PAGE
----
The single most exhilarating theatrical event I ever experienced took place in London in 2013.
Punchdrunk Theatre’s immersive, site-specific The Drowned Man featured a cast of forty performers inhabiting an enormous, impressively detailed world (staged in a sprawling former postal facility), made up of dozens of rooms, alleyways, and other, more hidden spaces. Audience members – all brilliantly anonymized by the wearing of identical ghostlike masks – were free to explore that world (loosely inspired by Georg Büchner’s 19th century tragedy Woyzeck), whether to follow a particular character or storyline, or to branch off on their own to uncover its innumerable secrets.
It has been nearly a decade since The Drowned Man. Since that time, Punchdrunk’s seemingly eternal staging of the Macbeth-like Sleep No More has continued to sell out in New York City, all while London waited – and waited (and waited) – for Punchdrunk to debut its next major work back home. Side projects – the hyper-exclusive Kabeiroi, the bizarre Jude Law TV series The Third Day (which culminated in a 24-hour livestream from the show’s fictional island setting) – have kept Punchdrunk somewhat active, but also kept it away from what it does best.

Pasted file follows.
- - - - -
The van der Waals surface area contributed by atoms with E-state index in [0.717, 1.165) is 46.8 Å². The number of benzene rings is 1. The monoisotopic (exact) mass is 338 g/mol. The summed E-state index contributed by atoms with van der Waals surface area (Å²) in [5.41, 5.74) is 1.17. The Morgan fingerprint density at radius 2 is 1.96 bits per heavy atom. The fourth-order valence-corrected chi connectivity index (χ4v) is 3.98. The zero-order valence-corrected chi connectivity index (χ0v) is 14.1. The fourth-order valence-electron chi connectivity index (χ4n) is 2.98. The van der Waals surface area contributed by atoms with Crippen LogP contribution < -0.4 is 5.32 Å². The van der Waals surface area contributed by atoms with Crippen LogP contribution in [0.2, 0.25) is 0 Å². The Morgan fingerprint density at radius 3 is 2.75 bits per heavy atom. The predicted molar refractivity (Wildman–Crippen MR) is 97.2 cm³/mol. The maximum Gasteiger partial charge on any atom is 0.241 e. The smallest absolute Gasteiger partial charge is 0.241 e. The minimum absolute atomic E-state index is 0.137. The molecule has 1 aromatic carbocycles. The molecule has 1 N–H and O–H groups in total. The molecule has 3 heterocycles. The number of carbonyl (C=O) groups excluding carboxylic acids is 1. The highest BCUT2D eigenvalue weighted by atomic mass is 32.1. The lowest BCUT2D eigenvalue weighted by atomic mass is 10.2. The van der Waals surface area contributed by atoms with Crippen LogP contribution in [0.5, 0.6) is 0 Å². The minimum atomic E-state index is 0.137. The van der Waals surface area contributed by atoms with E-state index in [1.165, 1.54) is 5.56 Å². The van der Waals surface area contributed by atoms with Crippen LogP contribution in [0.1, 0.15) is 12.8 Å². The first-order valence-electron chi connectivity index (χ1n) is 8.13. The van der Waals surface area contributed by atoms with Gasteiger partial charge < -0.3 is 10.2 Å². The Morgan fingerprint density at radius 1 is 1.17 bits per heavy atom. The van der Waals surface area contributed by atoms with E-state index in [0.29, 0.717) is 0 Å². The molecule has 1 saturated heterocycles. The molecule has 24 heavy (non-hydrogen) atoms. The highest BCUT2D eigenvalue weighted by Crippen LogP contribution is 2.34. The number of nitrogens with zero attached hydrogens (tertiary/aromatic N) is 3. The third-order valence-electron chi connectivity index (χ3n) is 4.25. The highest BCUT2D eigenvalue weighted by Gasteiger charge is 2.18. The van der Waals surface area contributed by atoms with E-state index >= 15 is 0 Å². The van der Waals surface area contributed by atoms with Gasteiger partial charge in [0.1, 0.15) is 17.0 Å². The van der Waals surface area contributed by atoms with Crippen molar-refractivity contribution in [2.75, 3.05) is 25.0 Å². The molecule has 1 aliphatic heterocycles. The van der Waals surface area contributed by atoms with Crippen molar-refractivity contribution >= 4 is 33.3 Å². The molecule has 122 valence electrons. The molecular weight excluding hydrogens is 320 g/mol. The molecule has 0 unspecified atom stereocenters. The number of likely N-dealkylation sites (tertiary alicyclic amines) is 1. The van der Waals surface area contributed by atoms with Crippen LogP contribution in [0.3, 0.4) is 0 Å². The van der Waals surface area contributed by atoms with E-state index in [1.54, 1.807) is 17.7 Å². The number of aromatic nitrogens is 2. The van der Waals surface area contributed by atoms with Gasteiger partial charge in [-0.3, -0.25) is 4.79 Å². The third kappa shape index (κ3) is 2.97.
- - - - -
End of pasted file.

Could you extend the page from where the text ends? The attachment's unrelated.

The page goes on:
The Burnt City, Punchdrunk’s triumphant return to form, is the show audiences have been waiting for. Even if its labyrinthine setting – and even more labyrinthine plot – can be overwhelming, it is, to borrow from the Greek tradition which inspired City, the apotheosis of Punchdrunk’s dazzlingly immersive brand of immersive theatre.
In other words, The Burnt City is incredible, and unlike anything you have ever encountered.
The Burnt City is not Punchdrunk’s largest production – that honour goes to The Drowned Man – but it’s certainly its most elaborate.
Staged across two colossal, multi-storey warehouses that once served as armouries, Punchdrunk has managed to create a plausibly real space, one that feels lived in, detailed, and authentic. Taking inspiration from the Trojan War – specifically, two plays by classical Greek tragedian Euripides – The Burnt City reimagines and interpolates those events as a darkly dramatic immersive dance/theatre performance with a deliberately timeless aesthetic.
As is Punchdrunk’s trademark, audience members don ghostlike masks, then are given only the most perfunctory of introductions by a gleefully menacing “host” (the spoilerish identity of that character being one of the show’s many delights) before being set loose in the title city.